Anybody who's ever been told to "eat your spinach" knows there's a difference between what a kid wants and what parents believe is healthy. Likewise, when employees are offered varying features of 401(k) plans, their perceptions of their best interests may diverge from the opinions of the sponsors who select the plans.
While participants may regard 401(k) plans as savings accounts with loan access, the government established the system to encourage saving for retirement. Looking after participants' best interests -- which may or may not coincide with their preferences -- is a fiduciary responsibility of the plan sponsors. The challenge is compounded by the range of investor profiles in any given group, not to mention across the spectrum of industries and compensation levels. Moreover, participants are split among those who regard their plans as long-term investment safety nets, and those who would rather manage a portfolio more aggressively. As investing becomes the national pastime, the latter group may fall prey to classic mistakes: inadequate diversification and risk management controls; an overly short-term focus; attempts at market timing. In selecting a plan, sponsors should bear in mind which features will affect the participants, and how.
The first rule of thumb, according to Kenny Lee Adams, a San Francisco-based consultant to plan sponsors, is legal compliance. "Avoid any conflict of interest. For heaven's sake, don't choose your brother-in-law to run the plan!" Laura Van Domelen, a principal at Milliman & Robertson, agrees. As an example of non-compliance, she cites the technicalities of deferral percentage tests. While the IRS will usually permit an offender to fix the transgression, in extreme cases of abuse, the entire plan may be disqualified. Play by the rules to avoid sinking the ship.
As the number of mutual funds proliferates, how wide a choice of investment vehicles do participants want or need? Despite the bewildering array, most funds break down into a few main categories. Typical classifications provided by most plans are large-cap U.S. equity, index, bond and so-called lifestyle (pre-mixed/asset allocation) funds, and employer stock. Global and emerging market funds are growing more popular, as are individual brokerage, self-directed options. The trustees, or plan sponsors, define an investment policy, based on parameters like risk or types of return, and often rely on investment managers to implement it. "It usually comes down to a strategy of name brand vs. costs," says Michael Sternklar, who runs the benefits outsourcing group for PricewaterhouseCoopers from Fort Lee, N.J. "Some people prefer familiar mutual funds with powerful name recognition, whereas other go for a bargain basement approach, such as indexing."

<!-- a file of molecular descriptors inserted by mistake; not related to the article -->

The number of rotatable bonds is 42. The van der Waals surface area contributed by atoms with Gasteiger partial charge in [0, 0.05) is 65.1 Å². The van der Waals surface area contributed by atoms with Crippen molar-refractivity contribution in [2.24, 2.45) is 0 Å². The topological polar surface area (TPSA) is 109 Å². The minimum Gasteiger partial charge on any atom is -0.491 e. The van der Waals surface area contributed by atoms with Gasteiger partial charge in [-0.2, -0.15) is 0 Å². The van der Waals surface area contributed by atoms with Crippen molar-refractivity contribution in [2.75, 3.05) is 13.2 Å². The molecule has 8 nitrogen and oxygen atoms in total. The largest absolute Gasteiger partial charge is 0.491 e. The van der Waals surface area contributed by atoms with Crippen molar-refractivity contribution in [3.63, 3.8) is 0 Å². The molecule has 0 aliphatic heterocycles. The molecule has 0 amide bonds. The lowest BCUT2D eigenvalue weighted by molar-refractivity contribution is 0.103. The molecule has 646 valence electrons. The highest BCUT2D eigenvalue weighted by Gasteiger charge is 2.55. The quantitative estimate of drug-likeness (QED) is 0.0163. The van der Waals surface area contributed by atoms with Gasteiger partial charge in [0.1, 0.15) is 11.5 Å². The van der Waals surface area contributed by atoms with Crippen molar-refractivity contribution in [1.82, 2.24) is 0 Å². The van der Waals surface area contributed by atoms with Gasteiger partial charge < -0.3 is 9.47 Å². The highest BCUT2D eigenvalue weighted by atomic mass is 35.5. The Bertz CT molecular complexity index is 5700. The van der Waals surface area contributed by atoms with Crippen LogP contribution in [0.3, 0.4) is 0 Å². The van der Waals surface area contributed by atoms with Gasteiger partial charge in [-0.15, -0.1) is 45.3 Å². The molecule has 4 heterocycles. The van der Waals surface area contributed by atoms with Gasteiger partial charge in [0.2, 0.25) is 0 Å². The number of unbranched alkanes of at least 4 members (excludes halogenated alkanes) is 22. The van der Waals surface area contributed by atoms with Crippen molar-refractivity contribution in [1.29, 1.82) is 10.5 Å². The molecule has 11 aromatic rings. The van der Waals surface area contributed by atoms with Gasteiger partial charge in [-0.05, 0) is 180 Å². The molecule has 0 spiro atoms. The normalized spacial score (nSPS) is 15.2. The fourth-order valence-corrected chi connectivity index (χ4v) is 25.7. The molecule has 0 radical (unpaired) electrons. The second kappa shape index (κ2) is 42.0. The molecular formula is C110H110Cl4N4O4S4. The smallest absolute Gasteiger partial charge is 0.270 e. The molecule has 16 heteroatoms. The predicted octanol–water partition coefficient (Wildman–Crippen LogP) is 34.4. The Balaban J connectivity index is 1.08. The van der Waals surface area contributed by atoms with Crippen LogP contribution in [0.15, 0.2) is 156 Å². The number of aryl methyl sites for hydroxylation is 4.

Research by Hewitt Associates indicates U.S. employers are boosting their 401(k) plan offerings and providing more investment education. According to Hewitt's 1999 survey to nearly 500 employers nationwide with a combined total of 3.3 million participants and $295 billion in assets, employers are offering more investment options than ever before. Nearly twice as many employer-sponsored plans (42 percent) offer 10 or more options than in 1997 (23 percent). On average, plans offer participants 11 investment options, up from an average of eight options in 1997.
Ian Sheridan, vice president of marketing and new business development at ADP's Retirement Service Group, explains that his firm may enable companies of between 1,000 people and 5,000 people to select from 36 funds, although "typically you won't see more than 10 funds at any size corporation."
Finally, individual brokerage options continue to grow "modestly," reaching 7 percent of funds last year, according to Hewitt. Although the more highly compensated participants, such as law firms, tend to demand a greater say in their investments, brokerage accounts may prove "a nightmare from a record-keeping standpoint," warns Van Domelen. Motivations for self-directed investing range from the use (among the well heeled) of a personal financial manager, to a yen for day trading, momentum investing or just old-fashioned stock picking. Again, an investor's ultimate best interests may not be served by the leeway to follow the latest hot stock or trend.
Reporting and Administration
"When it comes to information, we try to provide efficiencies across all deliverables, regardless of company size," says ADP's Sheridan. He's describing all the channels of account communication, which include statements (balances), call centers (telephone contact with human beings and menu options) and the Internet. A central benefits department with easy access is also crucial for employees who are terminating. They need correct and timely information for taking distributions or rolling over accounts. Whichever route participants follow, they deserve timeliness, accuracy and content. Most questions and transactions are still conducted by phone or over the web, a sign of a widespread aversion to paper forms. "It really matters whether the line operators are well trained and understand the questions," says Stemklar.
Yet despite paperphobia, statements continue to be the main source of account information. Although 95 percent of plans distribute statements quarterly, actual receipt time can vary between two weeks and six weeks. And different folks seek different strokes in the level of detail. Conscientious types want to check every transaction, while others would just as soon skim to the bottom line, often via a reader-friendly pie chart.
While Internet use is growing, it won't replace all 401(k) reporting, thanks to regulatory requirements. For instance, plan sponsors are responsible for issuing annual printed forms and paper confirmations. And the Internet offers different levels of transactional capability. These start with daily access to account balances, and the capacity to make investments online. "Withdrawals are less common today," explains Diane Talbot, vice president of retirement services at Business Logic, a Chicago-based e-finance solutions provider. The Department of Labor recently issued guidelines on electronic processing, and "whenever money is taken out of a trust, somebody is on the hook for overseeing the legitimacy" of the transaction, she adds. Loans, at least, are secured.
Learning the ABCs
Why am I saving at all? How much do I need to save? How should my age and risk-tolerance profile affect my savings decisions? These are the types of questions plan sponsors answer, along with a host of others on tools for financial decision-making, such as risk/return ratios and investment options. In general, a plan sponsor that both provides education and invests in prudent, reasonable vehicles fulfils its fiduciary responsibilities. Clearly, the wider the universe of potential investment choices on offer, the more educational resources are needed to achieve an acceptable standard.